The Gulf of Guinea accounts for more than 95% of crew kidnappings worldwide. A record 130 crew were kidnapped in 22 different incidents. Since 2019 the Gulf of Guinea has seen an unprecedented increase in the number of multiple kidnappings of crew members.
Incidents in the Gulf of Guinea are especially dangerous, since more than 80% of attackers are armed with handguns. Every single one of the 3 ship hijackings and 9 of the 11 cases of ships coming under fire happened in this region. Crew kidnappings were reported in 25% of the attacks on shipping in the Gulf of Guinea, more than anywhere else in the world.
Kidnapped crew are taken off their ship and detained on shore during the negotiations for their release. The most far-flung crew kidnapping in 2020 took place almost 200 nautical miles (NM) from land. On average kidnappings are carried out about 60 nautical miles from land.
The rise in the number of kidnappings on the high seas shows that pirate capabilities have grown. As a result, shipping is advised never to sail less than 250 NM from shore in the region, unless safe passage or unloading is possible. The only way to counter the ever growing range of the attacks and the increased capabilities of pirates is to intensify the exchange of information and coordination between ships and the relevant authorities in the region.
In view of the disturbing developments in the region, the Best Management Practices with respect to piracy in West-Africa, including the Gulf of Guinea, were issued in April 2020. It is extremely important that vessels adhere to these directives.
The number of incidents on ships passing through the Singapore Straits has been growing since late 2019, with 23 incidents reported in 2020. Pirates boarded the vessel in 22 of the 23 incidents. Although this type of piracy in the region is usually limited to low-level armed robberies at dusk, one crew member nevertheless got injured, another one got kidnapped and two others were threatened during these incidents. At least 14 of these incidents involved knives.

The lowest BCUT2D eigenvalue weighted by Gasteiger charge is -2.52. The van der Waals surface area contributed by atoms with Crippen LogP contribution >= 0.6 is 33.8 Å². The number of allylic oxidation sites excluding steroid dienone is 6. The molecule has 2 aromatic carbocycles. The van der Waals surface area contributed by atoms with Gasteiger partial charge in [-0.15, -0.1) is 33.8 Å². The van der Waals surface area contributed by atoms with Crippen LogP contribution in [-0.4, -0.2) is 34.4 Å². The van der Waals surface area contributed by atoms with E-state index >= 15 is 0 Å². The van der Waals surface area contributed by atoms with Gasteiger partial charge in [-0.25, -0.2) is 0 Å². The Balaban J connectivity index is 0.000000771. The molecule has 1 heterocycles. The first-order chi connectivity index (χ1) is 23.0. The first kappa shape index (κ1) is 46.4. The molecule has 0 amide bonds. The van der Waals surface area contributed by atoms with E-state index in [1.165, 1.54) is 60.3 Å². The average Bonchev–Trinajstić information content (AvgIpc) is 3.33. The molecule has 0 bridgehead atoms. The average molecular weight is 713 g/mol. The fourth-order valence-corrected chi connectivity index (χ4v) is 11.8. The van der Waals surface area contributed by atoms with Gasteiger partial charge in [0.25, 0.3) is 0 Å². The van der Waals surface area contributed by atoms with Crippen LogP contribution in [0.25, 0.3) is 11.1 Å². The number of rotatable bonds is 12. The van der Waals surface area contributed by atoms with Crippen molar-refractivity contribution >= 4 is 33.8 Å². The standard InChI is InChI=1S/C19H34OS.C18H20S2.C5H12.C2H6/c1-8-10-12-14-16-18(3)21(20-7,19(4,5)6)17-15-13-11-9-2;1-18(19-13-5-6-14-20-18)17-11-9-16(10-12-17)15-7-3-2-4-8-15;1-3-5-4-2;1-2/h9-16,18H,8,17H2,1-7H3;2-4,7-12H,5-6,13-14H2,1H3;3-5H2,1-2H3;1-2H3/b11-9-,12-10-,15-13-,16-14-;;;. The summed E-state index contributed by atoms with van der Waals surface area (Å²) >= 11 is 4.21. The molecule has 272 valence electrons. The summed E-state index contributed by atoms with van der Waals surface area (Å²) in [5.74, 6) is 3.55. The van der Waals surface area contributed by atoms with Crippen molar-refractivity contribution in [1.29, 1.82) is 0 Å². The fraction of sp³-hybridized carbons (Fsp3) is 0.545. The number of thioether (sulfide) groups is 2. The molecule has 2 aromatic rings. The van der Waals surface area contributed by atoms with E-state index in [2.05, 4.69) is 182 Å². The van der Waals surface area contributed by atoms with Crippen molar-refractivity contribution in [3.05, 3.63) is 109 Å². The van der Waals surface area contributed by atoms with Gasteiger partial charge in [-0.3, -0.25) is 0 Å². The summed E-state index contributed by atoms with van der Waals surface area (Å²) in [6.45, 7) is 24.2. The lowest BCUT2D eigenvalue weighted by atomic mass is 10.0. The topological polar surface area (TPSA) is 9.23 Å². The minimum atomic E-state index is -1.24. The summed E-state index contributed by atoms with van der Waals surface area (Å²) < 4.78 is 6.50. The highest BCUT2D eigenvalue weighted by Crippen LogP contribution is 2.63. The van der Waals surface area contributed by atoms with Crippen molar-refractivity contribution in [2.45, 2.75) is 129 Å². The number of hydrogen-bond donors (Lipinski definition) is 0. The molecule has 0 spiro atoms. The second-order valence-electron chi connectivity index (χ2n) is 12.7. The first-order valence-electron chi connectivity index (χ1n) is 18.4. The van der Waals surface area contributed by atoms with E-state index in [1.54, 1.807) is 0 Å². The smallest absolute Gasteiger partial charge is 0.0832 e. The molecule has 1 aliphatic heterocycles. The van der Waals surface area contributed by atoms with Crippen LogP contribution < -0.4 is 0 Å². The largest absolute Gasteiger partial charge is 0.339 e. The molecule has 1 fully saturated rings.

In Indonesia, the number of armed robberies has remained stable, with 26 low-level incidents in 2020, compared to 25 in 2019. Pirates board vessels at anchor or moored in Indonesian ports. During such incidents, two crew were threatened and another two were taken hostage. The unabated endeavours of the Indonesian Marine Police have significantly reduced the number of incidents.
Therefore it is very encouraging that the EU Member States decided in late 2020 to extend Operation ATALANTA until December 2022. The operation’s core task, i.e. protecting vessels from the World Food Programme and other vulnerable shipping as well as deterring, preventing and fighting piracy and armed robbery at sea, will be preserved. Operation ATALANTA also has a number of secondary missions, including surveillance operations with respect to fishery activities off the coast of Somalia, arms and drugs trade, illegal charcoal trade and illegal, undeclared and unregulated fisheries.
By means of the BEMTAR project (a joint project of the DG for Shipping and reserve navy officers), Belgian vessels in various high-risk areas are closely monitored and kept informed. The areas under extensive surveillance include the above-mentioned piracy zones, but also increased-risk areas like the Strait of Hormuz and the maritime routes off Libya used by Belgian ships.
This shows how much the Belgian government cares about the worldwide safety of Belgium’s merchant navy and its crew. RBSA very much welcomes this good mutual cooperation and looks forward to continuing in the future.